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Year : 2021  |  Volume : 12  |  Issue : 1  |  Page : 46-47

Cutaneous manifestation of sickle cell disease

Department of Pathology, Institute of Medical Sciences and Sum Hospital, Bhubaneswar, Odisha, India

Date of Submission20-Jul-2020
Date of Decision27-Oct-2020
Date of Acceptance21-Nov-2020
Date of Web Publication15-Mar-2021

Correspondence Address:
Dr. Rashmi Patnayak
Department of Pathology, Institute of Medical Sciences and Sum Hospital, Bhubaneswar, Odisha
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Source of Support: None, Conflict of Interest: None

DOI: 10.4103/joah.joah_123_20

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Sickle cell disease (SCD) is an autosomal recessive hemoglobinopathy. SCD patients commonly present with skin ulceration. This case is about a 22-year-old male whose initial presentation was reddish spots on both lower legs. Skin biopsy revealed features of leukocytoclastic vasculitis with sickled red blood cells (RBCs). He was further evaluated with sickling test which was positive. His hemoglobin electrophoresis was reported as sickle-beta thalassemia. This case is presented to emphasize the importance of RBC morphology and high index of suspicion, particularly in dealing with patients from the sickle cell belt area.

Keywords: Sickle cell disease, sickle red blood cells, sickle-beta thalassemia, skin lesion

How to cite this article:
Patnayak R, Das P, Patra S, Bhola RK. Cutaneous manifestation of sickle cell disease. J Appl Hematol 2021;12:46-7

How to cite this URL:
Patnayak R, Das P, Patra S, Bhola RK. Cutaneous manifestation of sickle cell disease. J Appl Hematol [serial online] 2021 [cited 2021 Aug 5];12:46-7. Available from: https://www.jahjournal.org/text.asp?2021/12/1/46/311329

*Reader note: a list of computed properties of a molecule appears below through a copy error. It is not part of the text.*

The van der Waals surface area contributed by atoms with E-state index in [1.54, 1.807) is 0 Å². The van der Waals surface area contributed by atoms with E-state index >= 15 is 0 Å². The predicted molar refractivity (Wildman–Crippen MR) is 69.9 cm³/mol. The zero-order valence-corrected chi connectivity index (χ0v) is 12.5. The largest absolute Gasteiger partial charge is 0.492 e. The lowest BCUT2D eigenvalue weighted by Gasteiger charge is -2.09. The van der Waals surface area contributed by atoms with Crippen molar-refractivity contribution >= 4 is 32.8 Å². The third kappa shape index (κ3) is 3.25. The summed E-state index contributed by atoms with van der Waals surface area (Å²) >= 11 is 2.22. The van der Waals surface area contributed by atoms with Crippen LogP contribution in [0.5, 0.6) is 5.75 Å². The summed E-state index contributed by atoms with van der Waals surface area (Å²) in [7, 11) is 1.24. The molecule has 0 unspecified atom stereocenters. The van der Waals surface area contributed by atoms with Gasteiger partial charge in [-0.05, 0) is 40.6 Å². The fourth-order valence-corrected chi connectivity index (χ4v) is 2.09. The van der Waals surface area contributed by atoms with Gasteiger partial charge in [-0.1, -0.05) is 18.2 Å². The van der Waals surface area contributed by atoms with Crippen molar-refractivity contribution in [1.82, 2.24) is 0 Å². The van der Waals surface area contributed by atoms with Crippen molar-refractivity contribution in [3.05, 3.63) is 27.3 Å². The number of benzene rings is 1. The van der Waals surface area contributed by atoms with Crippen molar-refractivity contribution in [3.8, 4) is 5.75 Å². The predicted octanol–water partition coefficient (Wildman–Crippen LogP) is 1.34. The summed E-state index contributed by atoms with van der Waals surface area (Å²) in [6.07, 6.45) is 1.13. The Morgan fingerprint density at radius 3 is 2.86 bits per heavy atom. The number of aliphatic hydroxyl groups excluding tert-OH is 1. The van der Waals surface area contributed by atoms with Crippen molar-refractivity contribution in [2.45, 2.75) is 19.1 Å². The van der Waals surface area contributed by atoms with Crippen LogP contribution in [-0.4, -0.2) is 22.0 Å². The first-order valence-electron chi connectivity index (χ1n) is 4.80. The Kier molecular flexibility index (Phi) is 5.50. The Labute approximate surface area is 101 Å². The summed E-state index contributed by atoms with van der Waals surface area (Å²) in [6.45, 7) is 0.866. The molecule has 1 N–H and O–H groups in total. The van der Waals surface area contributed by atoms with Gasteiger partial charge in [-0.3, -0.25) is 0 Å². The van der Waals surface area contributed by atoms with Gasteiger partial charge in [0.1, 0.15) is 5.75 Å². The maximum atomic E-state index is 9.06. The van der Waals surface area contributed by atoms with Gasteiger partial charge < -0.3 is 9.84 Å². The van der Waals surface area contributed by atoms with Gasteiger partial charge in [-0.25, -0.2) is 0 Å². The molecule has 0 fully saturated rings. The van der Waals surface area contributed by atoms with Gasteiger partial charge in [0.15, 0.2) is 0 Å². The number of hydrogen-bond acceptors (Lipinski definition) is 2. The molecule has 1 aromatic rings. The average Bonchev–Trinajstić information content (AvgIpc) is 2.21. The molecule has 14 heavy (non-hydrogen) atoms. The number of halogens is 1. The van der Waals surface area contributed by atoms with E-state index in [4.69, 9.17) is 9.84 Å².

Introduction Top

Sickle cell disease (SCD) is a genetic disorder. It is characterized by the production of hemoglobin S (HbS). In sickle cell trait, one copy of the abnormal gene expression is noted. In SCD, two copies of genes are produced. SCD is clinically manifested by rapid cell destruction and small-vessel occlusion. This results in pain and ulcerations of the skin. Sickle cell-associated leg ulcers are multifactorial. The precipitating cause may be trauma, infection, and severe anemia. The most common location for leg ulcers is above the medial malleolus (the gaiter area). This occurs due to chronic damage to the microcirculation of the skin.[1]

  Case Report Top

A 22-year-old male presented with reddish spots on bilateral lower legs for the past 12 days [Figure 1]. He attended the dermatology outpatient department where the diagnosis of small-vessel vasculitis was made and skin biopsy was performed. He had no significant family history. Routine hematological examination showed Hb of 9.3 g/dl with peripheral smear showing microcytic hypochromic blood picture. Skin biopsy showed the presence of acute inflammatory cell collection within the epidermis. In the papillary dermis, there is leukocytoclastic vasculitis with an area of hemorrhage filled with red blood cells (RBCs) showing sickle cell morphology [Figure 2]a and [Figure 2]b. The histopathology of skin biopsy was reported as leukocytoclastic vasculitis with sickled RBCs. Following this, sickling test was performed which was positive and Hb electrophoresis showed an HbS level of 67%, Hb Fac 2.8%, HbF 26%, and HbA 2 4.2%. The case was reported as sickle-beta thalassemia (compound heterozygosity for sickle and beta thalassemia, beta S, beta 0 genotype) [Figure 3]. Currently, the patient is receiving anti-sickling treatment and is doing well.
Figure 1: Multiple reddish spots on the right leg